At my first GenCon something like 5 years ago, I decided to play a bunch of games I had never had the opportunity to try. (I recommend all avid Role-players use Cons for this purpose) One of the games I was able to get into was a 7th Sea 1st Edition game. All I really knew of 7th Sea was it involved pirates in a colonization era society. Which sounded great to me. The game was one of the highlights of GenCon that year. It was a blast. I was impressed with a system that rewarded players for doing cool daring stunts and not always take the tactilely sound approach. Coming back from the Con and looking up the system, I found it hard to find, out of print, and none of my players too keen on the idea of jumping into a “dead system”. ( I hate the idea of a “Dead System” it is more like a mature system, you have all the material there you will need. You can still play even though it isn’t in print) Funny how they would want to play WEG Star Wars but not 7th Sea. I didn’t call them on their hypocrisy.
Flash forward a few years and John Wick is reviving his game via Kickstarter for a 2nd Edition. It was a no-brainer for me, he had my money.
I Now have the Rulebook and have read over almost all of it. I’ve also read quite a bit of Wick’s pretty darn good Novel Daughter of Fate. However, I hadn’t had a chance to get it on the table until recently. A few of us in a Google+ community were lamenting the fact that we hadn’t played the game and there were no good Actual-Plays out there (besides ones of the pre-release demo adventure) that we could find to get a feel for it with. (seriously if you know of a good actual play let me know) However, another member of the community came forward saying he’d played the game a lot with his home group and had been working on a Con adventure and would be willing to have us run through it if we’d give feedback. Of course, we said yes and quickly assembled a party.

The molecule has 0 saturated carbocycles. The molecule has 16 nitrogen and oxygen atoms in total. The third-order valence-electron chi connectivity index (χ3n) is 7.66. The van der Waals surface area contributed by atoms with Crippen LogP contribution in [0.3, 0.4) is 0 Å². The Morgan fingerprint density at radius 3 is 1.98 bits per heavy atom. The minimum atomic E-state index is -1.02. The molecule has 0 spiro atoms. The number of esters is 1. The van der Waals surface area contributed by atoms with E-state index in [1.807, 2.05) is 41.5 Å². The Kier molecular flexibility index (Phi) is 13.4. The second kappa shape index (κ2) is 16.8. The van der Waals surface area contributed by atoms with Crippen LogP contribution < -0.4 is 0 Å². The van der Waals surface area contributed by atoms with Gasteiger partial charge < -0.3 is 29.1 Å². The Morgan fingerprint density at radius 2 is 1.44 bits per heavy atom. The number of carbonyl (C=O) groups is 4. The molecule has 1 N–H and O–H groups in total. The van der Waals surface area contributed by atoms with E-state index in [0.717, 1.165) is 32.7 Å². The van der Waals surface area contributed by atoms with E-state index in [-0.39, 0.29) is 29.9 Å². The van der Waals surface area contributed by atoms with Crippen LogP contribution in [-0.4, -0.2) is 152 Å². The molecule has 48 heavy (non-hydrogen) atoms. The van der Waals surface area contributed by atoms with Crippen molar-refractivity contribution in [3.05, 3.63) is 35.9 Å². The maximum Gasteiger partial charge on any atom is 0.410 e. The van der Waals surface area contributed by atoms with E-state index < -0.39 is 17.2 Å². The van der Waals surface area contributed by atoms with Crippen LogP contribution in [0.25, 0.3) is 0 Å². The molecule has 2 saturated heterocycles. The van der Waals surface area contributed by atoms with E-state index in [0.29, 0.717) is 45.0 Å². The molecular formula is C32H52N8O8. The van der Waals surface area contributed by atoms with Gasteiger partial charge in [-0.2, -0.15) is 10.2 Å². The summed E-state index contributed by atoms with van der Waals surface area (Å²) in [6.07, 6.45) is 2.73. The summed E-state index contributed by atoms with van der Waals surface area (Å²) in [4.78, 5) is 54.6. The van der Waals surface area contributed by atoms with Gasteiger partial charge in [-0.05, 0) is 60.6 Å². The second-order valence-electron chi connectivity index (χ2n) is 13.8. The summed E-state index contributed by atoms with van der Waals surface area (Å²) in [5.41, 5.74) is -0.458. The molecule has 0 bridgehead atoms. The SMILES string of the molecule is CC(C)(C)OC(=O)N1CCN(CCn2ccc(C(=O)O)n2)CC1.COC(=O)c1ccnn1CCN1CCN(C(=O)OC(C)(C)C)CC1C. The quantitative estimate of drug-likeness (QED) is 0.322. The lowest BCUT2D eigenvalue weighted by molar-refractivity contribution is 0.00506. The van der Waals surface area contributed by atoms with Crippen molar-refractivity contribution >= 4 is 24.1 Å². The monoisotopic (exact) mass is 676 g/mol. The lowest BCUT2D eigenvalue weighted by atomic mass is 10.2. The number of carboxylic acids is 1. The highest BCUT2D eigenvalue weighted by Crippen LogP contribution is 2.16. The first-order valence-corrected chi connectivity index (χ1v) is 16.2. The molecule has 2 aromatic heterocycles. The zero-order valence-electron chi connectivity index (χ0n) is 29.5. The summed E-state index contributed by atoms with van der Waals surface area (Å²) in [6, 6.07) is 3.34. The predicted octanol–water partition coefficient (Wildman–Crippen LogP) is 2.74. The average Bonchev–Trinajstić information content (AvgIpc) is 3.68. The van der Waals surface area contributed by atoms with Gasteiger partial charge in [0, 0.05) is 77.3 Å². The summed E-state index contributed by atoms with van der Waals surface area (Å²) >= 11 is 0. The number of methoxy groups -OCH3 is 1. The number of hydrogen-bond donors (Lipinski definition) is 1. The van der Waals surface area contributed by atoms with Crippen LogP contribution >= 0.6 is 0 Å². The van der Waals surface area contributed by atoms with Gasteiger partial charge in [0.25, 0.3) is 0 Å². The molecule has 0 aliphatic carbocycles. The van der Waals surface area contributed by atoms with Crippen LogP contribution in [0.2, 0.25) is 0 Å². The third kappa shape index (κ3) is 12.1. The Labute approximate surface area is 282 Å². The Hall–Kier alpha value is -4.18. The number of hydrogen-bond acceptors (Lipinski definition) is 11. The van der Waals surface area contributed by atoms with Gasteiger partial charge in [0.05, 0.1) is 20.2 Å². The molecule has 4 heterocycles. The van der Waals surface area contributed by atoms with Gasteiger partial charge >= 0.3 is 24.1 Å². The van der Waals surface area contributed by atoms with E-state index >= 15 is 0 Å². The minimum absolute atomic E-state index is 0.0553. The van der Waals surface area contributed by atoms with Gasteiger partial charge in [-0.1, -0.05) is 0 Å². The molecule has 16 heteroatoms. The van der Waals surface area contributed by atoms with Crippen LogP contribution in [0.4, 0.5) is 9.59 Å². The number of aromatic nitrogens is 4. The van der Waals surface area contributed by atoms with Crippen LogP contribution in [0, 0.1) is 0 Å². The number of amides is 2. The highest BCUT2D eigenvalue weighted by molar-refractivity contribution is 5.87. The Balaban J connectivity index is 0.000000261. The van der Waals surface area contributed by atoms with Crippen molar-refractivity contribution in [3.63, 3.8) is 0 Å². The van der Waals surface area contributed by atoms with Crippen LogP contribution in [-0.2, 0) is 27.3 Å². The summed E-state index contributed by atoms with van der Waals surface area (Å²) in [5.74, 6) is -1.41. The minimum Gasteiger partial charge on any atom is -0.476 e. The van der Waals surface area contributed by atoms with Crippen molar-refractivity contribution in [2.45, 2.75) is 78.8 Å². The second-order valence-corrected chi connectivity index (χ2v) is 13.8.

The game was a blast, and completely different in style than many things I have played before. How 7th Sea works is you roll a bunch of d10s based on your approach to a problem and your skills and traits that apply.
For example: While you are schmoozing around the upstairs indoor balcony of a banquet hall, the lord of the house discovers that you had relations with his fiancée, and orders his guards to “Seize him at Once” What do you do? Well, you state. “I am going to leap for the Chandelier (there is always a chandelier) swing on it towards the entrance of the Hall, drop down onto banquet table and run towards to door.” Wow, even though you are fleeing I would say you are doing it with Panache so roll that trait coupled with your Athletics skill. Now as the GM I would say, that that move is going to take the guards completely by surprise, so you don’t have to worry about taking damage from them, however, that is quite a fall from the chandelier and the table is full with remanence of dinner. So you will need one success (called a raise) in order grab the chandelier, and make it out. However, the slippery fall will do 1 damage so you need another raise if you want to avoid that. And well as an incentive you notice that the Lady Celina, the Lord of the house’s fiancée, is by the door wearing your family’s heirloom bracelet you were eyeing earlier; For 2 raises you can kiss her hand and slip it off her wrist on your way out.